King Narmer




Egypt emerged out from prehistory around 3200 BC, with the remarkable discovery of an artifact known as the "Narmer Palette," which dates to the period. This very special artifact was discovered almost pristinely preserved. Renowned Egyptologist Bob Brier has claimed the Narmer Palette to be the "first known historical document." The palette depicts King Narmer in the process of smiting his enemy, as well as two fantastical beasts with long necks intertwined. These two scenes are understood to be a commemoration of the conquest and forcible unification of northern and southern Egyptian peoples. The result of these events is what Professor Brier calls the "first nation in history."

Even at this very early date, the Narmer Palette is rich with what would become classically Egyptian artistic conventions, evidencing an artistic tradition which would remain remarkably stable for the next three millennia. The Narmer palette is thought to have been a ceremonial object, resembling those functional palettes used for the grinding of cosmetics. One theory is that the Narmer Palette may have been used by Egyptian high priests in applying eye makeup to the statues of the gods which were kept in the sacred "holy of holies" chamber of Egyptian temples.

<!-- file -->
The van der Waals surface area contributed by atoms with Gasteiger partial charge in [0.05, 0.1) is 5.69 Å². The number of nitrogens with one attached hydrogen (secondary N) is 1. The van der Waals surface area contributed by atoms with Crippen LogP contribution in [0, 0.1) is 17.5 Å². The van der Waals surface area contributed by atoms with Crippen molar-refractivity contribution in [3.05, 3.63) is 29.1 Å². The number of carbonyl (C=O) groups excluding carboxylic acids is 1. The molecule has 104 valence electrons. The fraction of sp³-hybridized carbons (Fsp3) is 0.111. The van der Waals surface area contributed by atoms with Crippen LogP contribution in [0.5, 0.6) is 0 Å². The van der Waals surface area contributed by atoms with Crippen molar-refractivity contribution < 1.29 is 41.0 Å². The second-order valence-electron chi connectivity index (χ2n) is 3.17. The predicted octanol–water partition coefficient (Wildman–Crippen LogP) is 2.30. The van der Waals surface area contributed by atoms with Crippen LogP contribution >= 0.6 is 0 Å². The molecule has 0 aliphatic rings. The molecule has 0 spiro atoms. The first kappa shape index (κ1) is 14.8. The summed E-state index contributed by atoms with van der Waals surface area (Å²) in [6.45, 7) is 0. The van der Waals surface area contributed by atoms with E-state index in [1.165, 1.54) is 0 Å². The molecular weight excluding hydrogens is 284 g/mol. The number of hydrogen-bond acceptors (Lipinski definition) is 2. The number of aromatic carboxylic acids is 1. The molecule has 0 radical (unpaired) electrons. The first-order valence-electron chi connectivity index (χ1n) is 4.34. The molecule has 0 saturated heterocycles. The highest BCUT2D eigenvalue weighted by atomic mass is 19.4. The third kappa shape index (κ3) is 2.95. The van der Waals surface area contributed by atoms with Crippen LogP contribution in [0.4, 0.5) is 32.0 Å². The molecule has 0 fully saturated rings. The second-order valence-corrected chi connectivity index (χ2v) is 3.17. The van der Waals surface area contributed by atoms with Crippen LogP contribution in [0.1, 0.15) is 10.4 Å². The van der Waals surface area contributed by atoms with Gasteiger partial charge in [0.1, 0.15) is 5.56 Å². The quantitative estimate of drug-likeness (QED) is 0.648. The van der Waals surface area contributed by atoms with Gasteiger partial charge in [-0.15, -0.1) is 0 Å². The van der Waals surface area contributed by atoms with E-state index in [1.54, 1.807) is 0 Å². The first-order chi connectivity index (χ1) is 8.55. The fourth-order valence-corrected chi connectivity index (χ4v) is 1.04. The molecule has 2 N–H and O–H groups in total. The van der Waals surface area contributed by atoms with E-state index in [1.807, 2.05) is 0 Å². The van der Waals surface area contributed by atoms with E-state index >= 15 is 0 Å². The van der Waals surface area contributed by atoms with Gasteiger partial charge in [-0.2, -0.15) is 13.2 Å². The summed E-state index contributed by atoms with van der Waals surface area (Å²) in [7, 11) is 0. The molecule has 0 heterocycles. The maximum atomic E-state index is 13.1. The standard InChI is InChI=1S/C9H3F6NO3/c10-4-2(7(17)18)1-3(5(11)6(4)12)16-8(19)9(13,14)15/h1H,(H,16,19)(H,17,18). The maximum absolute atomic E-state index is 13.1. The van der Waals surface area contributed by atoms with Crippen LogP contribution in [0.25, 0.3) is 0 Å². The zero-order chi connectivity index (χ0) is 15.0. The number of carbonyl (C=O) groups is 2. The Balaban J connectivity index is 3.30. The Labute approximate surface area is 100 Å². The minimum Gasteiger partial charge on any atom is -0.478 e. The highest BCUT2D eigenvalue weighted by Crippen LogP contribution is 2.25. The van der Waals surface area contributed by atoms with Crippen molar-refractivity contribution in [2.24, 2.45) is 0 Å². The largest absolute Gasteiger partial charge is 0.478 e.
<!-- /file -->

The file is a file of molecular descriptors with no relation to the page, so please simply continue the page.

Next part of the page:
Source: Brier, Bob. Long Island University. The History of Ancient Egypt. The Great Courses, 1999.

King Narmer Smiting. Narmer Palette T Shirt.

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